The two sides split the season series, with Chicago hosting a 3-1 victory on Saturday. Sofia Huerta had a goal and an assist, as she and Christen Press combined for nine shots. They’ve combined for 15 goals on the season, though the Red Stars have only found nine goals elsewhere.

No Washington player has scored more than five goals this year, and the Spirit haven’t had a multi-goal game in September, but Argentina national teamer Estefanía Banini’s five goals in 13 matches in an impressive haul.

USWNT regulars on each side
Washington: Ali Krieger, Crystal Dunn

Chicago: Alyssa Naeher, Julie Johnston, Christen Press

UEFA Champions League preview: Spurs, Foxes, and BVB hosts Real

MADRID, SPAIN - APRIL 02:  Gareth Bale of Real Madrid takes on Sokratis Papastathopoulos of Borussia Dortmund during the UEFA Champions League Quarter Final first leg match between Real Madrid and Borussia Dortmund at Estadio Santiago Bernabeu on April 2, 2014 in Madrid, Spain.  (Photo by Clive Rose/Getty Images)
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Leicester City gets a home Champions League match, Spurs head to Russia, and two of the world’s best attacks meet in Germany; Tuesday’s UEFA Champions League slate is pretty tasty.

[ MORE: Allardyce on England hot seat? ]

An out-of-form Cristiano Ronaldo has Real Madrid in a mini-slump, and a trip to Borussia Dortmund isn’t exactly the antidote now, is it? Normally we wouldn’t dial that up, but Ronaldo has a knack for shining brightly when folks question him. We’ve seen this one before. Expect a highlight-reel night from CR7, but perhaps the same from high-flying BVB.

Spurs are buoyed by the news that Harry Kane‘s injury may not be as serious as first thought, but could be sunk back into the depths with a loss at CSKA Moscow on Tuesday. Spurs fell to Monaco, while CSKA scooped up a solid draw at Bayer Leverkusen.

Leicester City is looking to stay perfect after an impressive UCL debut at Club Brugge, and faces a big test in Portugal. Porto does quite well in this tournament almost annually, and won’t be scared by a trip to King Power Stadium. El Tri trio Miguel Layun, Jesus Corona, and captain Hector Herrera join familiar names Iker Casillas, Yacine Brahimi, and Maxi Pereira on the Porto roster.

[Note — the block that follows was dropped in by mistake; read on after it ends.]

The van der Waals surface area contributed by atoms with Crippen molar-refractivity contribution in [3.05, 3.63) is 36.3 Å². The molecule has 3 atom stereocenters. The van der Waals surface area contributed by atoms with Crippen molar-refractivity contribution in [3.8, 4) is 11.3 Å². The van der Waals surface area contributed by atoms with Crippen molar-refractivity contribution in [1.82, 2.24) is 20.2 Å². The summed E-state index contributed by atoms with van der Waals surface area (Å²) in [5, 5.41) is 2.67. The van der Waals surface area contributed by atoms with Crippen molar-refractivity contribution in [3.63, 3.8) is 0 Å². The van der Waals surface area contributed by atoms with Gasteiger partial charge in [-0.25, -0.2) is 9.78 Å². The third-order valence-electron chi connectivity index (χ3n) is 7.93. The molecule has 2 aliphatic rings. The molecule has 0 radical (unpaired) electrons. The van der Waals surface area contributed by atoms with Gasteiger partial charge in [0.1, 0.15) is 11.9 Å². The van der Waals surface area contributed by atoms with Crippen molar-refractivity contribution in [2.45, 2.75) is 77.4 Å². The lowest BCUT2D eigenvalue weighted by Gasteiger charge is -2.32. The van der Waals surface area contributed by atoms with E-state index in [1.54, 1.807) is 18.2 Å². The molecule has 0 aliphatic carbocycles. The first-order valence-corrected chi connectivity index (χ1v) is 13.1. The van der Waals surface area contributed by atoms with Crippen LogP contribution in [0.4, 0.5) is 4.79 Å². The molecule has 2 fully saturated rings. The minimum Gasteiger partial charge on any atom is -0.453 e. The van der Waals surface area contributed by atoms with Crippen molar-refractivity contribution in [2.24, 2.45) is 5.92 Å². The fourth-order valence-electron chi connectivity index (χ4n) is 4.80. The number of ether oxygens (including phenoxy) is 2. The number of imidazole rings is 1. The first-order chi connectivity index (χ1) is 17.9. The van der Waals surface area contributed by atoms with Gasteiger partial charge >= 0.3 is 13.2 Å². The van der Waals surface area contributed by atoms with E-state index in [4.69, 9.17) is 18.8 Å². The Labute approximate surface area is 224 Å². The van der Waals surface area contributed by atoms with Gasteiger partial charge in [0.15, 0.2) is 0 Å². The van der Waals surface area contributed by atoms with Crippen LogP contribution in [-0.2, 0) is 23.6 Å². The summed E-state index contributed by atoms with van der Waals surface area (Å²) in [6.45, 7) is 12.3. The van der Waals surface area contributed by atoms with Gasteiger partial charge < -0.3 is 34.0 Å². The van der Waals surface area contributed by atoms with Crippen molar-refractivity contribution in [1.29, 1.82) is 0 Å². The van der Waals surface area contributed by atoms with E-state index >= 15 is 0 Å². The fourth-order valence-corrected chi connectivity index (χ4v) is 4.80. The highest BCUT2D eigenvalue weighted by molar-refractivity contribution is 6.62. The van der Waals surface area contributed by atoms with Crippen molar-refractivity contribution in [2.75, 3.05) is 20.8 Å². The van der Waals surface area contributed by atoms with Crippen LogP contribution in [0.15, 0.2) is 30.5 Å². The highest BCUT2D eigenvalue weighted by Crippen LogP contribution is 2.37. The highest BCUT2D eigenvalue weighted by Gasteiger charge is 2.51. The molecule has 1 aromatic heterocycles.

Tuesday’s UCL matches

all matches at 2:45 p.m. ET

Sporting Lisbon vs. Legia Warsaw
Sevilla vs. Lyon
Dinamo Zagreb vs. Juventus
CSKA Moscow vs. Tottenham Hotspur
Borussia Dortmund vs. Real Madrid
Monaco vs. Bayer Leverkusen
Copenhagen vs. Club Brugge
Leicester City vs. Porto

Kei Kamara “shocked” at boos in return to Columbus

LOS ANGELES, CA - JULY 13:  Soccer player Kei Kamara attends the 2016 ESPYS at Microsoft Theater on July 13, 2016 in Los Angeles, California.  (Photo by Alberto E. Rodriguez/Getty Images)
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Kei Kamara couldn’t gather his emotions after his return to Columbus as a member of the New England Revolution.

The star striker netted 27 times in 41 appearances for the Crew before a locker room falling-out found him traded to New England.

[ MORE: Harry Kane to return sooner? ]

The reigning MLS joint-top scorer and a member of the 2015 Best XI, Kamara was back at MAPFRE Stadium on Sunday. The Revs fell 2-0, thanks to Columbus’  new Kamara, and Kei was booed.

There was bitter, smarmy Kei (from MLSSoccer.com):

“I was shocked,” he said after the match. “Come on. You make so many sacrifices for an organization to really boost it. But hey, if I can bring some life to the stadium for once in the season, why not?”

And there was also sad, pensive Kei:

“It wasn’t something I asked for, to move,” he said. “I’ve been thinking about it a lot. It’s been tough. It’s been really, really tough. But after today, I got the final answer to everything. It’s time to move on.”

“It’s time to move on. I’m happy where I am now and I wish [Columbus] the best of luck.”

I’ve rarely understood the booing of former players unless that player grievously harmed your club on the way out the door. Here in Buffalo, I’ve seen even the least-celebrated of ex-Sabres get the boo treatment, though, so it’s not uncommon.

Winter on Allardyce corruption allegations: “Touch and go whether he survives”

England international soccer team manager Sam Allardyce, centre, his assistant Sammy Lee, left, and FA chief executive Martin Glenn, right, applaud during the launch event of UEFA Euro 2020 and the unveiling of the tournament brand and the London host city logo at City Hall, in London, Wednesday Sept. 21, 2016. (AP Photo/Tim Ireland)
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As details continue to unfold from the Telegraph’s sting operation that may’ve caught England manager Sam Allardyce in its grasp, the question of whether the ex-Sunderland man could be fired after just months on the job is moving to the forefront.

Allardyce, 61, is on tape talking about third party ownership of players — a big no-no for FIFA — and the words have some alleging that he is giving advice on how to buck the system.

[ MORE: Watford’s Deeney rages after loss]

Given that the manager has only overseen one match for the Three Lions and had been accused, but never charged, with accepting bribes from agents in 2006, some think he may not survive the issue.

Well-connected The Times of London writer Henry Winter says it’s possible.